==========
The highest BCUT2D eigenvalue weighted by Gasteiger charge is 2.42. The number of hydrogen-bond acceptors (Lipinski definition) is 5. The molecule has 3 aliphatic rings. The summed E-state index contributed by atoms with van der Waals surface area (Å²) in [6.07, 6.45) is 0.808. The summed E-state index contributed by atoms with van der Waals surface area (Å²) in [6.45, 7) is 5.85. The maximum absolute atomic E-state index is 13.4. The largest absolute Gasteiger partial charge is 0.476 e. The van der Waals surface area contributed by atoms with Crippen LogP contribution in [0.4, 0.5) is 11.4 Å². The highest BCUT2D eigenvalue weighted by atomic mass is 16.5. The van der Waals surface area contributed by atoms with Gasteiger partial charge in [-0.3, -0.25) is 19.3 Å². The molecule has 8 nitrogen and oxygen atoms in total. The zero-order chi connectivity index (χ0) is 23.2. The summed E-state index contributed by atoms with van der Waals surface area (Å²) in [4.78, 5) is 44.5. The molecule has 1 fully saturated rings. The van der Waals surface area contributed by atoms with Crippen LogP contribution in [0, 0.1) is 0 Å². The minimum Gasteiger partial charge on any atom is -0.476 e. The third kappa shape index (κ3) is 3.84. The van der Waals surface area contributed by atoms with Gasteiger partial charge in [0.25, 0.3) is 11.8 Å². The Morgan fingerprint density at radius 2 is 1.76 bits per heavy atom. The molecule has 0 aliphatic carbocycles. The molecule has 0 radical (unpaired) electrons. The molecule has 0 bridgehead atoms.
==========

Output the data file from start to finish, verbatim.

The highest BCUT2D eigenvalue weighted by Gasteiger charge is 2.42. The number of hydrogen-bond acceptors (Lipinski definition) is 5. The molecule has 3 aliphatic rings. The summed E-state index contributed by atoms with van der Waals surface area (Å²) in [6.07, 6.45) is 0.808. The summed E-state index contributed by atoms with van der Waals surface area (Å²) in [6.45, 7) is 5.85. The maximum absolute atomic E-state index is 13.4. The largest absolute Gasteiger partial charge is 0.476 e. The van der Waals surface area contributed by atoms with Crippen LogP contribution in [0.4, 0.5) is 11.4 Å². The highest BCUT2D eigenvalue weighted by atomic mass is 16.5. The van der Waals surface area contributed by atoms with Gasteiger partial charge in [-0.3, -0.25) is 19.3 Å². The molecule has 8 nitrogen and oxygen atoms in total. The zero-order chi connectivity index (χ0) is 23.2. The summed E-state index contributed by atoms with van der Waals surface area (Å²) in [4.78, 5) is 44.5. The molecule has 1 fully saturated rings. The van der Waals surface area contributed by atoms with Crippen LogP contribution in [0, 0.1) is 0 Å². The minimum Gasteiger partial charge on any atom is -0.476 e. The third kappa shape index (κ3) is 3.84. The van der Waals surface area contributed by atoms with Gasteiger partial charge in [0.25, 0.3) is 11.8 Å². The Morgan fingerprint density at radius 2 is 1.76 bits per heavy atom. The molecule has 0 aliphatic carbocycles. The molecule has 0 radical (unpaired) electrons. The molecule has 0 bridgehead atoms.